Simulation of Clinical Diagnosis: A Comparative StudyBr Med J 1971; 2 doi: https://doi.org/10.1136/bmj.2.5761.575 (Published 05 June 1971) Cite this as: Br Med J 1971;2:575
- F. T. de Dombal,
- Jane C. Horrocks,
- J. R. Staniland,
- P. W. Gill
This paper presents a comparison between three different modes of simulation of the diagnostic process—a computer-based system, a verbal mode, and a further mode in which cards were selected from a large board. A total of 34 subjects worked through a series of 444 diagnostic simulations.
The verbal mode was found to be most enjoyable and realistic. At the board, considerable amounts of extra irrelevant data were selected. At the computer, the users asked the same questions every time, whether or not they were relevant to the particular diagnosis. They also found the teletype distracting, noisy, and slow.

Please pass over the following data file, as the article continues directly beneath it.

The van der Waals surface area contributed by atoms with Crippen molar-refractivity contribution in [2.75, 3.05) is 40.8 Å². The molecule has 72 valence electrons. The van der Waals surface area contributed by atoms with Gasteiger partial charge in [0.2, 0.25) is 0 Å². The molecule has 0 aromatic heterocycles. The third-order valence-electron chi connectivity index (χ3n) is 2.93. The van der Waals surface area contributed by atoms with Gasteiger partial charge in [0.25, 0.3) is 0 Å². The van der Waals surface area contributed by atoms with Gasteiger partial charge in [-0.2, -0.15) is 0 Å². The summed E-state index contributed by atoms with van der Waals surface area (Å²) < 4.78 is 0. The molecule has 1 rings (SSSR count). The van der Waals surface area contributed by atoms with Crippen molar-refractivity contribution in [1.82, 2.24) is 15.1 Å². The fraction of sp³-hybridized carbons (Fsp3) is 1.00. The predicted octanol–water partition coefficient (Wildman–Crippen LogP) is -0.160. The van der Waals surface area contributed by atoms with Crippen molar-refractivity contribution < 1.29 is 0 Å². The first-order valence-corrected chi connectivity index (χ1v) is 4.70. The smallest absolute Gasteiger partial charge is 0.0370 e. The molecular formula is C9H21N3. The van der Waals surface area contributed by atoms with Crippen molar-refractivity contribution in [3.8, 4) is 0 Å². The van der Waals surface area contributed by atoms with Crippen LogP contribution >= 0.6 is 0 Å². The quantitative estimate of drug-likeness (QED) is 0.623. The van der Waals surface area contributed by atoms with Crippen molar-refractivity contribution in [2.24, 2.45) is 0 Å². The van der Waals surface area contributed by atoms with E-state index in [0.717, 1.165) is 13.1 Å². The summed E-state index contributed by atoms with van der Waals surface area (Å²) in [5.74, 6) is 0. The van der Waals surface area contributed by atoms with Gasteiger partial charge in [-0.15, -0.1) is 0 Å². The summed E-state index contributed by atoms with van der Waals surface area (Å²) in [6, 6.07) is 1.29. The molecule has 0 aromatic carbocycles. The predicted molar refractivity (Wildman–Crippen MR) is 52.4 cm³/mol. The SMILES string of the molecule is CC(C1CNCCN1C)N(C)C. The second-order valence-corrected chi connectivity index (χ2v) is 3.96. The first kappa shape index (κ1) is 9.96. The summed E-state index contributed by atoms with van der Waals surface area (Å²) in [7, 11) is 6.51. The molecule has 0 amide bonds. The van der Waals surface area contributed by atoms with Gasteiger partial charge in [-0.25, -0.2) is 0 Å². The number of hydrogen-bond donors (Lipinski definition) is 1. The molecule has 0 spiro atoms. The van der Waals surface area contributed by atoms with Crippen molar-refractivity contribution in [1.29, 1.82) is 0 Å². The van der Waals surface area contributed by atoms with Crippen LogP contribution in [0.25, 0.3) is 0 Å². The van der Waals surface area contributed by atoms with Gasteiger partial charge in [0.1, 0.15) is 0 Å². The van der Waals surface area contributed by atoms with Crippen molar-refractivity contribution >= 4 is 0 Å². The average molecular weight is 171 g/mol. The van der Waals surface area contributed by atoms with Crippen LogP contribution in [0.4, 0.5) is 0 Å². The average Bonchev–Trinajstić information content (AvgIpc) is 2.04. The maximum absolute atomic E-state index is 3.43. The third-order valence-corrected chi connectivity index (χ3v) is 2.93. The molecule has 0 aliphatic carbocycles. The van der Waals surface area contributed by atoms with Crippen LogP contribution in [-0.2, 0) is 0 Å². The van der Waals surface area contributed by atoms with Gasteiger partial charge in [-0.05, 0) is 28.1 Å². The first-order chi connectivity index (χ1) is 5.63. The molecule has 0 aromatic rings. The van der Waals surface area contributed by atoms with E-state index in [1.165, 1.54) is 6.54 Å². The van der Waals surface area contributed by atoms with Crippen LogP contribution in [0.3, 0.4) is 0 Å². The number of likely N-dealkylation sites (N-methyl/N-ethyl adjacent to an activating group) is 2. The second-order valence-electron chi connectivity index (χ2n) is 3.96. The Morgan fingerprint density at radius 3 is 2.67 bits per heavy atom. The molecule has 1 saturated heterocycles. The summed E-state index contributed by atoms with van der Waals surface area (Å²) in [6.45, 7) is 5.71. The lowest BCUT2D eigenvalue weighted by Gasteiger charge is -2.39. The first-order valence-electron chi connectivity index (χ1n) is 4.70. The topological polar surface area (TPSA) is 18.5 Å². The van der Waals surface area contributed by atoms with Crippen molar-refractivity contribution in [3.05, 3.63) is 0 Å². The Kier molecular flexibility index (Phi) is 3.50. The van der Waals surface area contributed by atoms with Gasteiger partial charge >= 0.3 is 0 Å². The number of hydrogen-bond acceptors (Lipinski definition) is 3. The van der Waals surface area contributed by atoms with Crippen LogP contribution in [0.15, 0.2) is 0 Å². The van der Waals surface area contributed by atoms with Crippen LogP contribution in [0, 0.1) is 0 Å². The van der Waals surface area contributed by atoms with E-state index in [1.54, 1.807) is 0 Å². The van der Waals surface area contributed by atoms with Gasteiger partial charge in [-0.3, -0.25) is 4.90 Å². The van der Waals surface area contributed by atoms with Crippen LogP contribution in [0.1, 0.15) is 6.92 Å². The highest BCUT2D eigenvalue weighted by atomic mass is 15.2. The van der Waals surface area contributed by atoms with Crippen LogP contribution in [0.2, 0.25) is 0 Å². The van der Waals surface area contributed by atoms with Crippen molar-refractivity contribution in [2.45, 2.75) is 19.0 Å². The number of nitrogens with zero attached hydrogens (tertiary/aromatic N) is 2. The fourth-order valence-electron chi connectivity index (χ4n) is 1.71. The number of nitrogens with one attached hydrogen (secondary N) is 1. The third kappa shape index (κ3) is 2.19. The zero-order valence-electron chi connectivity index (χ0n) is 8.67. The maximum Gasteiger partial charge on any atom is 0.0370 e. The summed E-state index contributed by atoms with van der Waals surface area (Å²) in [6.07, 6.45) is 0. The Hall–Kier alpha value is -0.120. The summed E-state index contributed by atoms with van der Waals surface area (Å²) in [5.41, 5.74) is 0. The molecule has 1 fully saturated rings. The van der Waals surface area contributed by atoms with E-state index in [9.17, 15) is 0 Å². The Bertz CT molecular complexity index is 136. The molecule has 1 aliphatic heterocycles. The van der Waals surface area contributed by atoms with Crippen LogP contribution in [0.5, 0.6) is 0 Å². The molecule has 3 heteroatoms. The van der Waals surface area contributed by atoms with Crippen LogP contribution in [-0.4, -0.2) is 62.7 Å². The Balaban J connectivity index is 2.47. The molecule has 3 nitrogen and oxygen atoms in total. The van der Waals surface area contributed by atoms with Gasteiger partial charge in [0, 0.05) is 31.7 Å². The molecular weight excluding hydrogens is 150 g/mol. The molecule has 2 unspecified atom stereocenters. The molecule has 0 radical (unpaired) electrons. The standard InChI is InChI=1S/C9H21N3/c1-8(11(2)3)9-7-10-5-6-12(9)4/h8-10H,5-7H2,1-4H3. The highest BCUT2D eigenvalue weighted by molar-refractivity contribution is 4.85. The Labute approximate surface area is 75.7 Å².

The need for an acceptable simulation system remains, and at present our Minisim and verbal modes are proving useful in training junior clinical students. Future simulators should be flexible, economical, and acceptably realistic—and to us this latter criterion implies the two-way use of speech. We are currently developing and testing such a system.
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